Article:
correctly, and the bite of
Octopus rubescens can cause necrosis
that lasts longer than one month if untreated, and headaches and
weakness persisting for up to a week even if treated.
Live cone snails can be dangerous to shell collectors, but are useful
to neurology researchers.
All species of cone snails are venomous and can sting painfully when
handled, although many species are too small to pose much of a risk to
humans, and only a few fatalities have been reliably reported. Their
venom is a complex mixture of toxins, some fast-acting and others
slower but deadlier. The effects of individual
cone-shell toxins on victims' nervous systems are so precise as to be
useful tools for research in neurology, and the small size of their
molecules makes it easy to synthesize them.
Skin vesicles created by the penetration of Schistosoma. (Source: CDC)
Schistosomiasis (also known as bilharzia, bilharziosis or snail
fever), a disease caused by the fluke worm Schistosoma, is "second
only to malaria as the most devastating parasitic disease in tropical
countries. An estimated 200 million people in 74 countries are
infected with the disease – 100 million in Africa alone."
The parasite has 13 known species, two of which infect humans. The
parasite itself is not a mollusc, but all the species have freshwater
snails as intermediate hosts.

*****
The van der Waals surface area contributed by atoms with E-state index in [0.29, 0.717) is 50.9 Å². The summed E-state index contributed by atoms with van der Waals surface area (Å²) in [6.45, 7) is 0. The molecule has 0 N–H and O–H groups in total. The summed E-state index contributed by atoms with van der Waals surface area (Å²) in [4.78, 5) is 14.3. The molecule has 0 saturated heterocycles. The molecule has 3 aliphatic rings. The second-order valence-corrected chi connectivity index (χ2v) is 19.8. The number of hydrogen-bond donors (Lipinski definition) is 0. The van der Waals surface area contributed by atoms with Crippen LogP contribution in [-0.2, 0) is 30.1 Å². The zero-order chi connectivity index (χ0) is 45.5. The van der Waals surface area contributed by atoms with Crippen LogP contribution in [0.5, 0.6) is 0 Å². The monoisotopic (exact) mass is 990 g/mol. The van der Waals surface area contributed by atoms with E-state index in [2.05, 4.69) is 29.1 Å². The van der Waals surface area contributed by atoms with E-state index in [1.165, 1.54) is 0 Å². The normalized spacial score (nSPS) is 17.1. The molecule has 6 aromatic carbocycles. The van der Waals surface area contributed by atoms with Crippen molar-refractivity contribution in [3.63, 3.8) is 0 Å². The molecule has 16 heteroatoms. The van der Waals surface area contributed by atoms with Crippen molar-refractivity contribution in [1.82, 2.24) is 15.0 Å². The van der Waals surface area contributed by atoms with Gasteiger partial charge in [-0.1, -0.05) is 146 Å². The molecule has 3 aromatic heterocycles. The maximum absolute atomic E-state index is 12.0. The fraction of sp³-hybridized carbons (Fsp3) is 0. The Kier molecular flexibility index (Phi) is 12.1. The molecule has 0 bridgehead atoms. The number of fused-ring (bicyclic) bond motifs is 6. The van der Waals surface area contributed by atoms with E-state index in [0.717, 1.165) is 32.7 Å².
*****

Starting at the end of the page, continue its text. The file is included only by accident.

Some species of molluscs, particularly certain snails and slugs, can
be serious crop pests, and when introduced into new environments,
can unbalance local ecosystems. One such pest, the giant African snail
Achatina fulica, has been introduced to many parts of Asia, as well as
to many islands in the
Indian Ocean and Pacific Ocean. In the 1990s,
this species reached the West Indies. Attempts to control it by
introducing the predatory snail
Euglandina rosea proved disastrous, as
the predator ignored
Achatina fulica and went on to extirpate several
native snail species, instead.
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Sturm, C., T.A. Pearce, and A. Valdes. The Mollusks: A Guide to their
Study, Collection, and Preservation. Universal Publishers. 2006. 454
pages. ISBN 1581129300
Wikimedia Commons has media related to Mollusca.
The Wikibook Dichotomous Key has a page on the topic of: Mollusca
Data related to
Mollusca at Wikispecies
Mollusca at the
Encyclopedia of Life
Encyclopedia of Life
Researchers complete mollusk evolutionary tree; 26 October 2011
Hardy's Internet Guide to Marine Gastropods
Rotterdam Natural History Museum Shell Image Gallery
Mussel Watch Programme
Online biomonitoring of bivalve activity, 24/7: MolluSCAN eye
Ctenophora (comb jellies)
Cnidaria (jellyfish and relatives)
craniates / vertebrates
Echinodermata (starfish and relatives)
Kinorhyncha (mud dragons)
Priapulida (penis worms)
Nematomorpha (horsehair worms)
Onychophora (velvet worms)
Chaetognatha (arrow worms)
Gnathostomulida (jaw worms)
Dicyemida or Rhombozoa
Annelida (ringed worms)
Nemertea (ribbon worms)
Entoprocta or Kamptozoa
Ectoprocta (moss animals)
Brachiopoda (lamp shells)
Phoronida (horseshoe worms)
Anthozoa inc. corals
Medusozoa inc. jellyfish
Asterozoa inc. starfish
Phyla with ≥5000 extant species bolded
Monoblastozoa (nomen dubium)
Living things in culture
Insects in art
Insects in literature
Insects in medicine
Insects in music
Insects in mythology
Insects in religion
Arthropods in film
Cephalopods in popular culture
Birds in culture
In professional wrestling
Crystal Palace Dinosaurs
In the Bible
Rod of Asclepius
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List of microbes
Microbes and Man
Lists of fictional species
Template:Insects in culture
Fauna Europaea: 11368